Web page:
At Powerhouse, our roots in printmaking mean we’ve spent the better part of ten years turning our appreciation for music and culture into hand-pulled, limited edition rock posters. Now, we’re taking that appreciation beyond two-dimensional prints to a fully-dimensional experience with the release of our inaugural Powerhouse Live.
The above session featuring Cincinnati indie band, The Pinstripes, marks the first in a series of intimate, recorded video performances with touring musicians as they pass through the Tri-State region. The series of video performances will highlight an array of both local and national artists in stripped down, short sets recorded live inside our creative studio.
Check out The Pinstripes’ three song set above and a Q&A with the band below.
Q&A with The Pinstripes
Q: So who are The Pinstripes anyhow?
A: The Pinstripes is a group of guys looking to enjoy what they do. Namely, creating music and sharing that with others. We have an irrational fondness for old Jamaican music and culture and we like it when you dance.
Q: Your Bunbury Music Festival appearance is just around the corner, how does it feel to be playing that show in front of your hometown crowd here in Cincinnati?
A: Bunbury is probably one of the more higher profile festival shows we’ve done … maybe ever. We’re sharing a bill with some crazy names (like Cake, MGMT, etc.) so that in and of itself is pretty neat. But to do that in Cincinnati of all places makes it even more special. We’re honored to be a part of the festival, especially since there aren’t really any other acts doing what we’re doing.
Q: In the next year, what are you the most excited about for the band?
A: Well we have some recording projects we’re working on that are quite exciting, but probably still too early in development to really talk about them. Aside from that, we’ve got some tours brewing that should be really cool and I’m hoping that we finally get a music video out. I mean, seriously, we need to.
Q: This year marks your 10th anniversary as a band, which is quite the accomplishment in a music scene where few have the staying power that you’ve managed to cultivate. What’s your secret to The Pinstripes endurance throughout the years?
A: The secret is that we probably don’t know what else to do with our time. Aside from that, I guess maybe it would be that we’ve always had a group of people that has been dedicated to this group and to taking it seriously. We’ve gone through several lineup changes over the years, but we’ve managed to keep momentum going by staying focused and just not being lazy where others tend to be.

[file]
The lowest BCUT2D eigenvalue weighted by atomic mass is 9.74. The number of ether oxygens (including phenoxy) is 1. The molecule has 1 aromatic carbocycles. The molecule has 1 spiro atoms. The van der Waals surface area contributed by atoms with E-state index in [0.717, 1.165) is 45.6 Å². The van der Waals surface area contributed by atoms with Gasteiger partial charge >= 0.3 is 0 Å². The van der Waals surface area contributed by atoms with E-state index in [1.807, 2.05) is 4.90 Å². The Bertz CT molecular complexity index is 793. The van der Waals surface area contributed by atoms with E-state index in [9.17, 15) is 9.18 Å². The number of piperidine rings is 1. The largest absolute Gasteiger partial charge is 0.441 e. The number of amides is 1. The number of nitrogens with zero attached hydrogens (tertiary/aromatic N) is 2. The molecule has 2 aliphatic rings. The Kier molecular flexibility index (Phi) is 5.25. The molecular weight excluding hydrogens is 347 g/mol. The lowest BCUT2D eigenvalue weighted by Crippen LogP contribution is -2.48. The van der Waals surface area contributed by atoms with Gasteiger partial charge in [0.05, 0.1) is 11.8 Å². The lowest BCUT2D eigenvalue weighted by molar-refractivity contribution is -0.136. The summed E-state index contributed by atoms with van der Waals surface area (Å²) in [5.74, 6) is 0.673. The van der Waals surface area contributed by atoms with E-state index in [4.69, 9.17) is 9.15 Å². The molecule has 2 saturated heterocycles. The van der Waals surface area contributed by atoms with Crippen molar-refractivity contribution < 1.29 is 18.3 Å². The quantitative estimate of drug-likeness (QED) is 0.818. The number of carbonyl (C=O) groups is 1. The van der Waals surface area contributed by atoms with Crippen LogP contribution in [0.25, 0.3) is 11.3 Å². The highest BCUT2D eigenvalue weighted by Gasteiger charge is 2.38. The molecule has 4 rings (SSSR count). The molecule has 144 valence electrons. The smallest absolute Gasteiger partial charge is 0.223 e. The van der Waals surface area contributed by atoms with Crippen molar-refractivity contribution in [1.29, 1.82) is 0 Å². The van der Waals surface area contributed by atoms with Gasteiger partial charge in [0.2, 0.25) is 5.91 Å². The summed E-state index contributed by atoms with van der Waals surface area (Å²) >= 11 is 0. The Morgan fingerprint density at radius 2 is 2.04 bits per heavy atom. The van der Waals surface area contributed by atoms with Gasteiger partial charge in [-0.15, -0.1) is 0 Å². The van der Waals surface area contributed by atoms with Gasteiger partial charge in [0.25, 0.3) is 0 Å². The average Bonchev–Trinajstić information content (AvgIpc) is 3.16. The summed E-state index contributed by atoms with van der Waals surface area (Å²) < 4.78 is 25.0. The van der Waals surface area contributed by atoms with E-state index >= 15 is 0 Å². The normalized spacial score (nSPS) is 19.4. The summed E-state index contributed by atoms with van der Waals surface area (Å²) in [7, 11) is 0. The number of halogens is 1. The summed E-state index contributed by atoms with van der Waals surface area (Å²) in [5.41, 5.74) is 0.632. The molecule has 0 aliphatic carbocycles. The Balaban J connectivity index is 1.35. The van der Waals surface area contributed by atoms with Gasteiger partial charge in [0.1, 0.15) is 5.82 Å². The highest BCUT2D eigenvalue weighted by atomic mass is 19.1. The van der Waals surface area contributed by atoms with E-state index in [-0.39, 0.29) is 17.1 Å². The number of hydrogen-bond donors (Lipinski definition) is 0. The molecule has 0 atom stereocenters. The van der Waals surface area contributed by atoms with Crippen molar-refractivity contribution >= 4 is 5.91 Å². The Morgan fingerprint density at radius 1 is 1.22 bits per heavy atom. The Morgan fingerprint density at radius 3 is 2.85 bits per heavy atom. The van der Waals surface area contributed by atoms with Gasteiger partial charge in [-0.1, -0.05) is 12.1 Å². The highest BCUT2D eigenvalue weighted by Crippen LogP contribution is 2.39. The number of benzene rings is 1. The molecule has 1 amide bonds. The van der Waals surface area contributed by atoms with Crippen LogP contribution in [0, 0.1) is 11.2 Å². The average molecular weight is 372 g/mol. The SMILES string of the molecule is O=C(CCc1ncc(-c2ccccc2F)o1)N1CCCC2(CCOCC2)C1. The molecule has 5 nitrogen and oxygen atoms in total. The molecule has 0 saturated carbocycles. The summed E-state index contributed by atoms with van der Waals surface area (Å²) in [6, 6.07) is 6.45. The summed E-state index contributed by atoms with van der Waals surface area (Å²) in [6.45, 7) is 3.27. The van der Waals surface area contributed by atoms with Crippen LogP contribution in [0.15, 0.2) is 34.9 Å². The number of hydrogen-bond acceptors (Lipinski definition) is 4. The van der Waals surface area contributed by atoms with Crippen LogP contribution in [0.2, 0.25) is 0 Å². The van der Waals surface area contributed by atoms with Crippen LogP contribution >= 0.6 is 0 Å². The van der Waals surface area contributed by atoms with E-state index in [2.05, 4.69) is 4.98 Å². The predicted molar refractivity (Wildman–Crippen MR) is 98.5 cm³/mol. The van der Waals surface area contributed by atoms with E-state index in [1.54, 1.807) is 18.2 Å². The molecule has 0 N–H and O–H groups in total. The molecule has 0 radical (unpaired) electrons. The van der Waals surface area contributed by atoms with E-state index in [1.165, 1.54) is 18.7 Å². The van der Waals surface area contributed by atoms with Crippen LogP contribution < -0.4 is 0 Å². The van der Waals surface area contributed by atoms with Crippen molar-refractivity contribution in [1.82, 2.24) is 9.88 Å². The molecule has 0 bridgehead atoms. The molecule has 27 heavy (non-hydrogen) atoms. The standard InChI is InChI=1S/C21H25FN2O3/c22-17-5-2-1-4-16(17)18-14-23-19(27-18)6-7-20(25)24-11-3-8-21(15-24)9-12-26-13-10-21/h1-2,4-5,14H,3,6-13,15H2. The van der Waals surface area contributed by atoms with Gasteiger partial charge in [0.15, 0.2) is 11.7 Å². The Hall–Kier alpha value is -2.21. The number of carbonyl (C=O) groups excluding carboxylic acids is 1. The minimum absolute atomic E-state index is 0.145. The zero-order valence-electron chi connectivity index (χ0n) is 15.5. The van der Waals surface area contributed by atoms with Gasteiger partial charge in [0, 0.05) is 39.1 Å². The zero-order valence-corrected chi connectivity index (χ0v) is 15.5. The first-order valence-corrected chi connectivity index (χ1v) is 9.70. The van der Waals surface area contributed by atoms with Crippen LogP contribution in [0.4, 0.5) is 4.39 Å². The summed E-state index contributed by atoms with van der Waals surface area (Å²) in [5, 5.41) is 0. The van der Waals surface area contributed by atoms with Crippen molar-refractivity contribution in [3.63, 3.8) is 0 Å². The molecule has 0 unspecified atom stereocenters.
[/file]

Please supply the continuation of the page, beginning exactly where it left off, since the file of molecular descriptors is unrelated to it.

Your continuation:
Q: When you reflect back on the past 10 years, what accomplishment as a group are you the most proud of?
A: Wow. It’s really a lot to think back on and hard to put down just one memory… I think the best way to state is this: It’s like the reverse of that phrase in Office Space when Peter says, “Ever since I started working every single day of my life has been worse than the day before it. So that means that every single day that you see me, that’s on the worst day of my life.”
And what I mean by that is this: Every year of that the Pinstripes has been around, we’ve had the proudest moment of our career. Like… in the early days, it was probably winning some of those High School Band Challenges we played in. Then it was putting out our first CD. Then getting to open up for some of our favorite bands here in Cincy. Then getting to go on our first tour. You get the point. Fast forward to this past year, we’ve gotten to do some of the craziest things yet, like getting invited to play at SXSW, touring California for the first time, playing in Canada, touring with one of the bands biggest influences and more.
Q: On the heels of your 2012 release of your third full-length album I, what’s your vision for the band moving forward for next 3, 5 or even 10 more years down the line?
A: Like I said before, we’ve got some ideas for new recording projects that are in the works, we just still need more time to move them along. We also just put out our first 7” single, which is a real treat, since so much of the music we love listening to was originally pressed on 45 RPM records way back in the way.